As gas and oil projects move to more remote, difficult-to-drill locations, they also tend to require more unconventional resources and become more complex. Additionally, market conditions may evolve rapidly, making those projects even more challenging. Successful completion without running late or over budget requires leadership that is able to identify requirements, manage resources, revise operational frameworks, and monitor risk throughout a project timeline. Strong project management successfully moves concepts and ideas from the design and conference rooms into the field while retaining long-term profit potential and maintaining environmental and personnel safety.
Large corporations that manage hundreds of projects typically have their own set of in-house experienced project managers. However, many smaller companies inevitably turn to third-party project management. Even small, technically complex projects can be a challenge to the small business limited by resources. The expertise, experience, and personnel needed to complete a complex project may not be available in-house, requiring outside help. Additionally, in-house staff may not be fully versed in economically sensitive activities such as estimating costs for large-scale projects under even slight levels of uncertainty. This may not arise necessarily because of a lack of project planning but rather because of an inability to quantify risk and opportunity on a project.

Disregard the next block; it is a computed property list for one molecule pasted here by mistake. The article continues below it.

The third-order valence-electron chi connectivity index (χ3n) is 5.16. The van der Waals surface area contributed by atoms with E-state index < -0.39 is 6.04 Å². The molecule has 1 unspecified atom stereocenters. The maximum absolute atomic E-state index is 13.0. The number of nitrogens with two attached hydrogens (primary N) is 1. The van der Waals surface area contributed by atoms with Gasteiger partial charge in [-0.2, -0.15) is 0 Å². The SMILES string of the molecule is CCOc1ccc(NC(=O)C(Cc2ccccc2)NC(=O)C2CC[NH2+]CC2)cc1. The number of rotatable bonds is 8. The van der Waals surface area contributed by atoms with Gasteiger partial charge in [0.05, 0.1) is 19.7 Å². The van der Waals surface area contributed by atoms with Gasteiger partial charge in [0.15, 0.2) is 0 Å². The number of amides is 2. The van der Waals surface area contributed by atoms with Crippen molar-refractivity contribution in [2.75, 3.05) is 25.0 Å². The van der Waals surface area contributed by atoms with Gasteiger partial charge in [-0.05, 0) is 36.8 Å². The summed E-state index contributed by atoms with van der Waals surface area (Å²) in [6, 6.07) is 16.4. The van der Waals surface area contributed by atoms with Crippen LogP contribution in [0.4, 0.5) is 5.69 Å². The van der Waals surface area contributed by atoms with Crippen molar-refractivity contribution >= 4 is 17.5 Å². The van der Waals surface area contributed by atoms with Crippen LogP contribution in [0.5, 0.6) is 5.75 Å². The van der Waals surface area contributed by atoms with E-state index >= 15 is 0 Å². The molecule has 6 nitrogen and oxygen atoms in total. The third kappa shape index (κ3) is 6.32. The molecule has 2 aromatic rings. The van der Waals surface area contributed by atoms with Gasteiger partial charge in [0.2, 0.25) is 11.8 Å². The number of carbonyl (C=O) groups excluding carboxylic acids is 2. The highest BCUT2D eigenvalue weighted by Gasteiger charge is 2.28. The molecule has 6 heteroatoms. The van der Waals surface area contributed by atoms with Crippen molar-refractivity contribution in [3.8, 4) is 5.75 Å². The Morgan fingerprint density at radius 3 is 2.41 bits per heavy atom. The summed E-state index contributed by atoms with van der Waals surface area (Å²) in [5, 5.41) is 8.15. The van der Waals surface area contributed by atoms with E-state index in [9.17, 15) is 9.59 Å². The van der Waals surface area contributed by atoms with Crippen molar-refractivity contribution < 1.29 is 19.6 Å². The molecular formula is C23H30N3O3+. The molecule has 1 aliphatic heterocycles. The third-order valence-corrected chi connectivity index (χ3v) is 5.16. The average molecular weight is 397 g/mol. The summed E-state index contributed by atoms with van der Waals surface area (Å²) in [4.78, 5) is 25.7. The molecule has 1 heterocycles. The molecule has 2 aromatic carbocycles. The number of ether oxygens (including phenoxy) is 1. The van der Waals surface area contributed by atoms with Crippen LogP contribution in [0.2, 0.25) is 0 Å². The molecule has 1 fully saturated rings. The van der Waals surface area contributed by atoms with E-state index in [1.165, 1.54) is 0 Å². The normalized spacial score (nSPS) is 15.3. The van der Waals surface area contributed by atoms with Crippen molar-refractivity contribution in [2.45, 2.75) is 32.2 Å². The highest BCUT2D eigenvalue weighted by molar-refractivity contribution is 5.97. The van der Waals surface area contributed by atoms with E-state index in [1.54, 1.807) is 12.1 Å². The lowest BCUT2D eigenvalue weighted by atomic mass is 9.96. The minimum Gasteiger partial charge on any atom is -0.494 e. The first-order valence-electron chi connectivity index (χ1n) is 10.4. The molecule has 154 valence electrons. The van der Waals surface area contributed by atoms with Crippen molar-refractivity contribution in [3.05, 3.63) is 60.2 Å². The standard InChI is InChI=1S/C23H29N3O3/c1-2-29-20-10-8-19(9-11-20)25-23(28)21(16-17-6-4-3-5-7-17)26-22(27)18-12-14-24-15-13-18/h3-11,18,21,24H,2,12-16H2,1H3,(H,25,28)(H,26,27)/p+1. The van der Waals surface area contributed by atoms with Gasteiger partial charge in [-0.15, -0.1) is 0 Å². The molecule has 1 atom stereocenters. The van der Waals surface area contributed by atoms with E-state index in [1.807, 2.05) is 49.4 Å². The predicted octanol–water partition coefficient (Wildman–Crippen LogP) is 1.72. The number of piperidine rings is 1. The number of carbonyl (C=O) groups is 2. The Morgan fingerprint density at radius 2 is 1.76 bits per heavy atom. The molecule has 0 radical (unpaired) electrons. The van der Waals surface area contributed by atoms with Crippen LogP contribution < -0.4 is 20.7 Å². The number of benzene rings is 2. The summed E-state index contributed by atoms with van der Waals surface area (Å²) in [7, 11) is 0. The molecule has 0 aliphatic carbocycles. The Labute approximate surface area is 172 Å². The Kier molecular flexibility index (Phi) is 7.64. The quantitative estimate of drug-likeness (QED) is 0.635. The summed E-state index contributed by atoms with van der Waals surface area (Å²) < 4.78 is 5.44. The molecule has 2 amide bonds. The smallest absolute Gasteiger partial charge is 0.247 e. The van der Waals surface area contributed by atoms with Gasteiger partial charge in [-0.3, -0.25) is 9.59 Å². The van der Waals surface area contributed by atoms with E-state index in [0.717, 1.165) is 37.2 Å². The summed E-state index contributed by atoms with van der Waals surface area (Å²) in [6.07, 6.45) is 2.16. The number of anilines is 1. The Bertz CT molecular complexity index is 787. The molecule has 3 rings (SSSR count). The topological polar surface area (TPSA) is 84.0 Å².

Aside from providing industry-specific project planning knowledge, an experienced third-party project management team can also help companies avoid common errors. In some cases a company may mistake a path to a goal as one large project; however, the road down that path may require a careful project management perspective of managing several small, interrelated projects rather than one large project. Another mistake some project teams sometimes make is failing to build contingencies for unexpected and adverse developments into their project schedule. Experienced project planners understand project derailment at the planning, execution, or completion phase is always a possibility, with events such as cost overruns, contractor disputes, and design flaws capable of putting a project to a halt. They build flexibility into and expertly apply quantitative and qualitative techniques to the projects they manage. They’re capable of applying a probabilistic approach to cost-time forecasting within proposed financial and calendar-based goals set by management, and they can systematically tackle any related problems that may arise that threaten the cost-time forecast.